The host nation led through a superb 55th minute strike from Siphwe Tshabalala. The midfielder collected the ball on the left of MexicoÃ¢â‚¬â„¢s box, steadied himself and promptly fired a ferocious left footed drive across Perez into the top corner.
It triggered a tremendous eruption of noise amongst the 84,000 partisan supporters.
But the South African audience’s celebrations were soon interrupted by MexicoÃ¢â‚¬â„¢s Rafael Marquez. The Barcelona defender escaped the attentions of the Bafana Bafana defence and stroked the ball calmly past Khune.
It was a fitting end to a closely-fought match with both sides surrendering chances to claim a vital three points.
Mexico started strongly in the first half and manufactured a number of early opportunities from set pieces. West HamÃ¢â‚¬â„¢s Guillermo Franco headed over from a Giovani corner with the South African keeper Khune stranded.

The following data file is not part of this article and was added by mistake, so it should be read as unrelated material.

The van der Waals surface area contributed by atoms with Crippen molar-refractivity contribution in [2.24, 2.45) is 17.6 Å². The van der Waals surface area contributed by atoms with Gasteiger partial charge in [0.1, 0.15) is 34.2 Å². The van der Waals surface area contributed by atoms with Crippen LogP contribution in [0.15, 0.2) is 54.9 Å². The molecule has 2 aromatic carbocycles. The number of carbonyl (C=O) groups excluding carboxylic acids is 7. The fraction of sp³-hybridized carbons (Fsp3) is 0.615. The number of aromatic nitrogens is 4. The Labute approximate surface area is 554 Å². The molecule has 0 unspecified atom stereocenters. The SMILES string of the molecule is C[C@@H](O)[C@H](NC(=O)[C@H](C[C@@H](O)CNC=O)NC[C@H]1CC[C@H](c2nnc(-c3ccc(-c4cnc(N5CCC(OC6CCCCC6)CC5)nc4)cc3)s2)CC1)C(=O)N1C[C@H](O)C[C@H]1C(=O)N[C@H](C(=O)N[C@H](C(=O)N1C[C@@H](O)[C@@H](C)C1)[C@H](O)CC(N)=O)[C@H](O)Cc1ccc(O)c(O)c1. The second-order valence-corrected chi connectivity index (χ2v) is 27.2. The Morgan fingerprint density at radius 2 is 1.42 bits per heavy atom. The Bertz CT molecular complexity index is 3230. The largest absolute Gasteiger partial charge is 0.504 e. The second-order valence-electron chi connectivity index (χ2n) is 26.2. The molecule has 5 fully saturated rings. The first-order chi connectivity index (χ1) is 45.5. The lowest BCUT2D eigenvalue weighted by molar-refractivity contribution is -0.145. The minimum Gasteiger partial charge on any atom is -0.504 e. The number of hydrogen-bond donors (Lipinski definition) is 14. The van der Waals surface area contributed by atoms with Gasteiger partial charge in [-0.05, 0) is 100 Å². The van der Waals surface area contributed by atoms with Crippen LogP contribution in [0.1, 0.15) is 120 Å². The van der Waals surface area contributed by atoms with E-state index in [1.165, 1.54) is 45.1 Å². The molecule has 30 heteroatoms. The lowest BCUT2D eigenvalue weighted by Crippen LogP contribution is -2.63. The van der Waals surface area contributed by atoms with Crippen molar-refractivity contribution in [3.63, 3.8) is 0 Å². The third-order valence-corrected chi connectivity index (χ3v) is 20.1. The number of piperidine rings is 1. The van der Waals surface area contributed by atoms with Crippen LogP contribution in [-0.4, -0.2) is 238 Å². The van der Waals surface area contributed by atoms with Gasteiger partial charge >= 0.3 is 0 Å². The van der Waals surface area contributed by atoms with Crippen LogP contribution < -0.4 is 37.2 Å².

The contentious talking point of the first half was Carlos VelaÃ¢â‚¬â„¢s disallowed goal.
GiovaniÃ¢â‚¬â„¢s shot was deflected wide for a corner and from the resulting set piece, Franco headed the ball towards goal with ArsenalÃ¢â‚¬â„¢s Vela deflecting the attempt into the net.
The assistant immediately raised his flag, and replays showed the officialÃ¢â‚¬â„¢s decision to have been correct by the narrowest of margins.
South Africa emerged from the break a more assured side, boasting longer spells of possession. Mexico probed the home nation’s defence but failed to penetrate the unstable back-line. The host nation appeared content to hit their opponents on the counter attack.
In the dying moments the stadium rose to its feet with at the sight of South Africa striker Katlego Mphela bounding clean through on goal.
The fairytale ending was in sight but Perez’s left post denied Mphela and South Africa a memorable climax to an enthralling game.
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